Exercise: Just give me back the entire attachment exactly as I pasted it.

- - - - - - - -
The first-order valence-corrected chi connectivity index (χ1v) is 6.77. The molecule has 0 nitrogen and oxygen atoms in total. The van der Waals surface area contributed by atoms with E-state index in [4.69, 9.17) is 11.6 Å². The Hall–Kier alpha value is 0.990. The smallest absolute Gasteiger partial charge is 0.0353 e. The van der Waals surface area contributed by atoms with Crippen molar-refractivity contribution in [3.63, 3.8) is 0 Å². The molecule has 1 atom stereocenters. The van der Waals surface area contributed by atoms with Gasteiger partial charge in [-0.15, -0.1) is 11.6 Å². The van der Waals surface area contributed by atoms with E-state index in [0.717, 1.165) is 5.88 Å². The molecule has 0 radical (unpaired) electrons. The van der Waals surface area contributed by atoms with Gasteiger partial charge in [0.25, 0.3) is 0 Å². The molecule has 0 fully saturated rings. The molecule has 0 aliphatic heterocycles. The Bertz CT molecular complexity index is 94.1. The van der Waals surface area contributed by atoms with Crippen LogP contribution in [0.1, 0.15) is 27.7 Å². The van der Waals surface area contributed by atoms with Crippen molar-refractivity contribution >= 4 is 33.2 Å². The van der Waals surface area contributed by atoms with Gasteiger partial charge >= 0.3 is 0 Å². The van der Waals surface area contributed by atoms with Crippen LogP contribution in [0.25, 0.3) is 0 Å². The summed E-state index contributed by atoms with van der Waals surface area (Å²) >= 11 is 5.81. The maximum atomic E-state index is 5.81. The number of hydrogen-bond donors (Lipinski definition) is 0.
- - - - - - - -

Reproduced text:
The first-order valence-corrected chi connectivity index (χ1v) is 6.77. The molecule has 0 nitrogen and oxygen atoms in total. The van der Waals surface area contributed by atoms with E-state index in [4.69, 9.17) is 11.6 Å². The Hall–Kier alpha value is 0.990. The smallest absolute Gasteiger partial charge is 0.0353 e. The van der Waals surface area contributed by atoms with Crippen molar-refractivity contribution in [3.63, 3.8) is 0 Å². The molecule has 1 atom stereocenters. The van der Waals surface area contributed by atoms with Gasteiger partial charge in [-0.15, -0.1) is 11.6 Å². The van der Waals surface area contributed by atoms with E-state index in [0.717, 1.165) is 5.88 Å². The molecule has 0 radical (unpaired) electrons. The van der Waals surface area contributed by atoms with Gasteiger partial charge in [0.25, 0.3) is 0 Å². The molecule has 0 fully saturated rings. The molecule has 0 aliphatic heterocycles. The Bertz CT molecular complexity index is 94.1. The van der Waals surface area contributed by atoms with Crippen LogP contribution in [0.1, 0.15) is 27.7 Å². The van der Waals surface area contributed by atoms with Crippen molar-refractivity contribution >= 4 is 33.2 Å². The van der Waals surface area contributed by atoms with Gasteiger partial charge >= 0.3 is 0 Å². The van der Waals surface area contributed by atoms with Crippen LogP contribution in [0.25, 0.3) is 0 Å². The summed E-state index contributed by atoms with van der Waals surface area (Å²) >= 11 is 5.81. The maximum atomic E-state index is 5.81. The number of hydrogen-bond donors (Lipinski definition) is 0.